Elements of a Printed Book

The first draft of any book will commonly be referred to as a “manuscript.” Whether it was written by hand, composed on a typewriter over several frantic weeks, or assembled through long nights sitting in front of a word processor or a laptop, eventually, the book will be finished.

Front Matter

Everything typically found at the beginning of a book is included in the front matter. Here you will find the book’s essential publication details, such as its title, author, publisher, ISBN, and Library of Congress call number. The front matter consists of the following parts:

Title page

The title, subtitle, authors, and publisher information can all be found on the title page.

Copyright Page

The copyright notice, also known as the edition notice, is located on the same page as the Library of Congress catalog identification number, the International Standard Book Number (ISBN), the edition, any legal notices, and any credits for the book’s design, illustration, photography, or production entities. You can find the appropriate people to contact if you need permission to use any part of the work on the copyright page.


On this page, the author can publicly recognize a particular person or people. Most dedications only require a few words.

Table of Contents

The table of contents overviews the entire book by breaking it down into its constituent chapters (and sometimes sections or divisions). Since chapter titles are so influential, much time is spent on them. A reader should get a sense of the book’s scope and central theme simply by perusing the table of contents.


A book’s prologue is a brief introduction written by someone other than the author to introduce the book’s main ideas. The preface is typically written by an influential expert who has worked closely with the author.


On this page, the author can give credit to everyone who played a role in the creation of the work in some way, be it through providing ideas or information or providing assistance. The purpose of an acknowledgment is to publicly show appreciation for anyone who helped out with or contributed to a project.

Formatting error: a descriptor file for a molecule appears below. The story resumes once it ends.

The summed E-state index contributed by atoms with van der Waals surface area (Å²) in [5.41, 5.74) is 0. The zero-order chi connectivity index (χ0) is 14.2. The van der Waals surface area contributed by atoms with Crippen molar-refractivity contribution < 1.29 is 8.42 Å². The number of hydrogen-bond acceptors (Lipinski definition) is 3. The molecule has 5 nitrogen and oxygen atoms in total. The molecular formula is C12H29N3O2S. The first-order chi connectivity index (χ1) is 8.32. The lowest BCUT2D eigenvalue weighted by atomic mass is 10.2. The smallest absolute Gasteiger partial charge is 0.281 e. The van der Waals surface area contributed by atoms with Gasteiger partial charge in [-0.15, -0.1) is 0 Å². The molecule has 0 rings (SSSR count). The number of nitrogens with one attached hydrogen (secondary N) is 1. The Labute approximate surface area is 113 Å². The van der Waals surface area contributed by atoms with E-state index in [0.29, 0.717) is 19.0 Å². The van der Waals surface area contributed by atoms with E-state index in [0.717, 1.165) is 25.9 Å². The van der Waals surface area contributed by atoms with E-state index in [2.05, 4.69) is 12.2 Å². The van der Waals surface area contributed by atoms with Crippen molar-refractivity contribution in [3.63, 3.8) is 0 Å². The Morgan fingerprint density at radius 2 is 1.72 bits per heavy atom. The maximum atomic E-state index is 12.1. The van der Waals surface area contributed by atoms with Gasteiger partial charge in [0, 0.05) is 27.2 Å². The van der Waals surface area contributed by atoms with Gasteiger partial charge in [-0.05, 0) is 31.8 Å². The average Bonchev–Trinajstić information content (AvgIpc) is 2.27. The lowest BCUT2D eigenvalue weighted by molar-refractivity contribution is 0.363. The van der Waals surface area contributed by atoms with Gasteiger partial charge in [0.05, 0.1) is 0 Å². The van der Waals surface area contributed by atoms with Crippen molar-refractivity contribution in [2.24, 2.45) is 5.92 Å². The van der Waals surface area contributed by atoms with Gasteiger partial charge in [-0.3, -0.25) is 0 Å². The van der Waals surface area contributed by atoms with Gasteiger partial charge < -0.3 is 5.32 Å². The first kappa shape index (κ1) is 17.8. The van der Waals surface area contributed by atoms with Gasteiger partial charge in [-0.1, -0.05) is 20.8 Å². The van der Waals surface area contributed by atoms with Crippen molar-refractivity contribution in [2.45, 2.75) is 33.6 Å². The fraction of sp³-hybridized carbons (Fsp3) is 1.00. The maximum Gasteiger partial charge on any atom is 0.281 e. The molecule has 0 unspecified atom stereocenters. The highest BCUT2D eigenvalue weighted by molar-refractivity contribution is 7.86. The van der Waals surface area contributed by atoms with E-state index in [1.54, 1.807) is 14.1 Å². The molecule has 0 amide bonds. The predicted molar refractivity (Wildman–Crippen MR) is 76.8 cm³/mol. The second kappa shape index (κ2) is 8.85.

The author provides an overview of the book, discusses why they chose to write it and shares any anecdotes from their own lives that are relevant to the subject matter. A book’s opening can be extremely introspective and aimed at creating an emotional connection with the reader; it also typically describes the book’s purpose. The purpose of the introduction or prelude of an academic book is to set the stage for the rest of the text and to elaborate on the author’s thesis or central argument.


The prologue, which comes before the first chapter of a novel, is typically written in the first person from the perspective of one of the story’s main characters. This part of the story serves as an introduction by giving the reader some sense of the story’s context.

Body Matter

The book’s main text can be found in its body. This could be the plot of a novel or the narrative of a work of nonfiction; either way, a nonfiction book can have the emotional impact and tension of a story.

Back Matter

Back matter, often known as “end material,” refers to the pages that come after the story and may include an author biography.


After the main content, the author provides some closing remarks. These reflections may serve as a summary of the project or the author’s process of creating the book. An emotional reader may find solace in the story’s epilogue. Or even function as the story’s final chapter, tying up loose ends.


The term “appendix” describes supplementary materials, such as documents, that were included after the main body of work was completed but did not necessarily belong there.


The glossary is an alphabetized list of body-matter terminology and its definitions. Depending on the context, these words could be generic or specialized.


Books and other literary sources referenced in the main text are listed in the bibliography. Books, periodicals, and the World Wide Web were all fair game during the research phase. Endnotes are similar to footnotes; except they are located at the end of a book or other publication rather than at the bottom of a page.


A book that provides a list of terms, individuals, concepts, or events in alphabetical order, each of which has a page number. The index provides a convenient means of locating essential elements inside the text’s main body.

Author Biography

A brief overview of the author’s career may be found on the biography page. The author’s biography should complement the book and reveal exciting tidbits about the person behind the words. The author’s bio might not appear on the final page but on the dust jacket or the back cover.

Many factors must be considered before a book can be printed, and these are all crucial. A book consists of the front matter, the main text, and the afterword. The primary story is found in the body, making it the most crucial part. The non-narrative pages before and after the story are called front matter and back matter, respectively. Fear of failure is a familiar feeling when attempting to write a book.

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